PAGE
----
Befitting a show dedicated to Gene Kelly, I walked in the pouring rain to the Al Green Theatre in Toronto to see Anatomy of a Dancer by Breakaway Entertainment and choreographed by Adam Martino. Usually, a thunderstorm would be a wet enough blanket to stop audience members from attending a show, let alone a 10:30pm start time, but the opening night was nicely attended. Maybe I wasn’t the only one who thought it romantic.
The dancers are the reason to sit soaking wet in an air-conditioned theatre. Ashley Harju, Alayna Kellett, Jacqueline Dos Santos, Matthew Eldracher, Micah Enzlin, Rohan Dhupar, Sam Black and Stéphanie Visconti are technical, stylish dancers and vivacious performers. Their energy was unwavering throughout the high-cardio, fifty-five-minute show, during which we were treated to big jumps, impressive turns and even a few backflips.
We saw all the favourite classic steps: the Charleston, Singin’ in the Rain tap and a sweet duet ending with a hat-hidden kiss and a popped, high-heeled foot. Although the choreography was at times repetitive (except for an all-too-short duet involving a kazoo), Martino’s talent and passion for Broadway jazz is clear.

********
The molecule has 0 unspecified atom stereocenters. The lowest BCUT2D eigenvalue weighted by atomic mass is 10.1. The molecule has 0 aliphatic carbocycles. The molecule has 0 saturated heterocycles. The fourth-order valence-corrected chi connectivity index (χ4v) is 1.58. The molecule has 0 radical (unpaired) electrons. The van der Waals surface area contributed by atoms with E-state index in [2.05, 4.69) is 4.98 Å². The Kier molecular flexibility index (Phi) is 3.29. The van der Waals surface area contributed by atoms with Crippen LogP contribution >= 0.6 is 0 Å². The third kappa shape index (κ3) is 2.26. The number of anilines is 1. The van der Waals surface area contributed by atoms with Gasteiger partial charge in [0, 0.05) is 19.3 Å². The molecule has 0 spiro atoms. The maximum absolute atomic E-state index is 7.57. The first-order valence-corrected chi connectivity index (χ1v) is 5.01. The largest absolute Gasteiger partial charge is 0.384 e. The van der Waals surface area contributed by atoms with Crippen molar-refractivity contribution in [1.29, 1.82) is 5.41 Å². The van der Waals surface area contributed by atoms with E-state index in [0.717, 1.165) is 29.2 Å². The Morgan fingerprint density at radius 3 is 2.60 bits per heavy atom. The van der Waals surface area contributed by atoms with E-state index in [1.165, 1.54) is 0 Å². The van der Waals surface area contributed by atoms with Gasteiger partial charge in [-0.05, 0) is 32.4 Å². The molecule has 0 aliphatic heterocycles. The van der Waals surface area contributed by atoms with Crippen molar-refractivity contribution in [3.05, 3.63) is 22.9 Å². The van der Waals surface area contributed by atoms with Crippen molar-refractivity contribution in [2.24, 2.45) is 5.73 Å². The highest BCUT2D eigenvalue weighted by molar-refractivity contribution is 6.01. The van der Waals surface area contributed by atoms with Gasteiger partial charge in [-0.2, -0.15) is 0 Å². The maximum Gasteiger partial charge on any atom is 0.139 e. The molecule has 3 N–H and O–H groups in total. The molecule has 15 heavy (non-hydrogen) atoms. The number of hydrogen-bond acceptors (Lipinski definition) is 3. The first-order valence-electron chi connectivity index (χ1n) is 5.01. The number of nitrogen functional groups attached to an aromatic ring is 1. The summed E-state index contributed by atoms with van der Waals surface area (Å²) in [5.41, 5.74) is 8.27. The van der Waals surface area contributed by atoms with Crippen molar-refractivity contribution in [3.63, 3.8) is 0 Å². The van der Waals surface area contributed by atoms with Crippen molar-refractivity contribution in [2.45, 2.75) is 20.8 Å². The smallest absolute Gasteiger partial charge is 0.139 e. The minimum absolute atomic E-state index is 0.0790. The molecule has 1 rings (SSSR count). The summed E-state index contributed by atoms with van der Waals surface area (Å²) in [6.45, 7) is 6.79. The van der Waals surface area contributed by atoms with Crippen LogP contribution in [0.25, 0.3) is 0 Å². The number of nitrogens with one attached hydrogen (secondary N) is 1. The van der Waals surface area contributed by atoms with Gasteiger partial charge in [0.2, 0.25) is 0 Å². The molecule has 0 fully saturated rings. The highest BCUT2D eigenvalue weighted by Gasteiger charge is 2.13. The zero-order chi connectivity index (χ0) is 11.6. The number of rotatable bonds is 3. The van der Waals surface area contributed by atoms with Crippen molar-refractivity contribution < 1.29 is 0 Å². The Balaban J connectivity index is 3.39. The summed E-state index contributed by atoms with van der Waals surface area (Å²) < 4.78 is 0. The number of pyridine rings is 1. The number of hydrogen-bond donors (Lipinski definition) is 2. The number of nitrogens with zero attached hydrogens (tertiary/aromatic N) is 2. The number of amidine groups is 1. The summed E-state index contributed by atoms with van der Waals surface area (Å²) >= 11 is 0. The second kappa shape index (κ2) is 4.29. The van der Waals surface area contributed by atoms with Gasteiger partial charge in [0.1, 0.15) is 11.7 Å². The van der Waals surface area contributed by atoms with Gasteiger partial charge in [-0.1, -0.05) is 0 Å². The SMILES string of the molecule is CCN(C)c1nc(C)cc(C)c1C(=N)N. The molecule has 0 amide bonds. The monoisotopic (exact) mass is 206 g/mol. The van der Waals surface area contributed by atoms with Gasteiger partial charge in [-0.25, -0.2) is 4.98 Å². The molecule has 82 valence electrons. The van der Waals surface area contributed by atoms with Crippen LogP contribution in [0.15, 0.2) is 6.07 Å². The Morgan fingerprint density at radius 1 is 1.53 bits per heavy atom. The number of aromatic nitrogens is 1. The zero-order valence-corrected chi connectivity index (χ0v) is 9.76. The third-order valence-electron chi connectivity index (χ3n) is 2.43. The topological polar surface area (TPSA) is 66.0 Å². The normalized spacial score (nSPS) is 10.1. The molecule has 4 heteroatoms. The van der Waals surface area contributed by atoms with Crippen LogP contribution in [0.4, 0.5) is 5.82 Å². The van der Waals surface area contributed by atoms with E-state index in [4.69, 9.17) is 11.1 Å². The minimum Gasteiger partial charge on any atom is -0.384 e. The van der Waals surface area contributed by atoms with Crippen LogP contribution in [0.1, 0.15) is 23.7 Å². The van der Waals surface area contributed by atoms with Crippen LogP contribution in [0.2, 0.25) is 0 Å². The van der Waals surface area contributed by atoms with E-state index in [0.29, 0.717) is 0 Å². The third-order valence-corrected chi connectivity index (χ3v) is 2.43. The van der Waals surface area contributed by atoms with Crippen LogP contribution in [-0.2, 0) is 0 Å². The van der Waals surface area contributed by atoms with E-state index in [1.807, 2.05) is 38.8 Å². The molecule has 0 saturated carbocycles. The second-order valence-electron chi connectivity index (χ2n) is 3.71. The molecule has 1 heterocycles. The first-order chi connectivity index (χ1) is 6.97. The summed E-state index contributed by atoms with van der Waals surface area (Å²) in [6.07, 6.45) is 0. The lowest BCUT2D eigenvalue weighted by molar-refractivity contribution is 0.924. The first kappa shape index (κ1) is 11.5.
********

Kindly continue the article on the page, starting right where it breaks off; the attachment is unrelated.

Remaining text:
But I question: is it possible to make a feminist mid-twentieth-century show?
The story, with narration by singers Madison Hayes-Crook and Robbie Fenton, follows the career of Kelly and features the four male dancers exquisitely, but for me it felt like the female dancers were still accessories. The humour is given to the men; the big finishes are given to the men; and the women are there to emphasize the men’s success.
I’ve had this conversation many times, and the excuses “The story is about a man” and “But that’s how it was back then” always come up. I think the creativity in telling old stories lies in how we tell them. Sure, the story is about a man and that’s how it was back then, but can we pay tribute to the past in the context of now? Harju, Kellett, Dos Santos and Visconti’s powerful virtuosity appears limitless. When you have eight of some of the strongest jazz dancers in one studio, it seems like the possibility of unleashing each dancer’s potential is up for grabs.
When I ask myself why Kelly is important, my answer is that he played a part in making dance accessible to film audiences. Usually, we don’t pay tribute to choreographers who didn’t change the industry in some way, so what would it look like if we honoured these changemakers by continuing to move the industry forward? A powerful big finish from a woman, that doesn’t include posing with a man, may be a good first step.
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